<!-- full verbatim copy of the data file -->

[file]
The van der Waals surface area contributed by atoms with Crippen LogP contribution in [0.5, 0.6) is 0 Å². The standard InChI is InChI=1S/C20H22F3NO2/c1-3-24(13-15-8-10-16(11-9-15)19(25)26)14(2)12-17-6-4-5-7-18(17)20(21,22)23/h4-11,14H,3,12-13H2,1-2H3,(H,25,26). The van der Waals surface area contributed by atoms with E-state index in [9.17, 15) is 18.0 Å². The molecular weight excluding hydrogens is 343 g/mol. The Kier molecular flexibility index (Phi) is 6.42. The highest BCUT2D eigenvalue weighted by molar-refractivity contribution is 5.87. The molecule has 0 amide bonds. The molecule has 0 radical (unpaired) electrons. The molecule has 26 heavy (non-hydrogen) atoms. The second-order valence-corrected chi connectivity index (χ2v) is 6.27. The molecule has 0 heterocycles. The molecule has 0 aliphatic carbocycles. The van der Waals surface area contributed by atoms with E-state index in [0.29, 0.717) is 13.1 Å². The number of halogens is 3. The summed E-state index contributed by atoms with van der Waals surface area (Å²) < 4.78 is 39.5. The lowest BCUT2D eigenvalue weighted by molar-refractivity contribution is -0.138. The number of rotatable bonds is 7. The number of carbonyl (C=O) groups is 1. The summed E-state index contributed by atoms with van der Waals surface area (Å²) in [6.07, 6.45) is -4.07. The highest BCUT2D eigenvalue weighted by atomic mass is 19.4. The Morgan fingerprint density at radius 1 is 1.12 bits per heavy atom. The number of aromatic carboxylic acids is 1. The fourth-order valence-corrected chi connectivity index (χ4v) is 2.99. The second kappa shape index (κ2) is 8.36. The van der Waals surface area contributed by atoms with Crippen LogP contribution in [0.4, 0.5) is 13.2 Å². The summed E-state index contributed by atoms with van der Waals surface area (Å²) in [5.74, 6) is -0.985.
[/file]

The van der Waals surface area contributed by atoms with Crippen LogP contribution in [0.5, 0.6) is 0 Å². The standard InChI is InChI=1S/C20H22F3NO2/c1-3-24(13-15-8-10-16(11-9-15)19(25)26)14(2)12-17-6-4-5-7-18(17)20(21,22)23/h4-11,14H,3,12-13H2,1-2H3,(H,25,26). The van der Waals surface area contributed by atoms with E-state index in [9.17, 15) is 18.0 Å². The molecular weight excluding hydrogens is 343 g/mol. The Kier molecular flexibility index (Phi) is 6.42. The highest BCUT2D eigenvalue weighted by molar-refractivity contribution is 5.87. The molecule has 0 amide bonds. The molecule has 0 radical (unpaired) electrons. The molecule has 26 heavy (non-hydrogen) atoms. The second-order valence-corrected chi connectivity index (χ2v) is 6.27. The molecule has 0 heterocycles. The molecule has 0 aliphatic carbocycles. The van der Waals surface area contributed by atoms with E-state index in [0.29, 0.717) is 13.1 Å². The number of halogens is 3. The summed E-state index contributed by atoms with van der Waals surface area (Å²) < 4.78 is 39.5. The lowest BCUT2D eigenvalue weighted by molar-refractivity contribution is -0.138. The number of rotatable bonds is 7. The number of carbonyl (C=O) groups is 1. The summed E-state index contributed by atoms with van der Waals surface area (Å²) in [6.07, 6.45) is -4.07. The highest BCUT2D eigenvalue weighted by atomic mass is 19.4. The Morgan fingerprint density at radius 1 is 1.12 bits per heavy atom. The number of aromatic carboxylic acids is 1. The fourth-order valence-corrected chi connectivity index (χ4v) is 2.99. The second kappa shape index (κ2) is 8.36. The van der Waals surface area contributed by atoms with Crippen LogP contribution in [0.4, 0.5) is 13.2 Å². The summed E-state index contributed by atoms with van der Waals surface area (Å²) in [5.74, 6) is -0.985.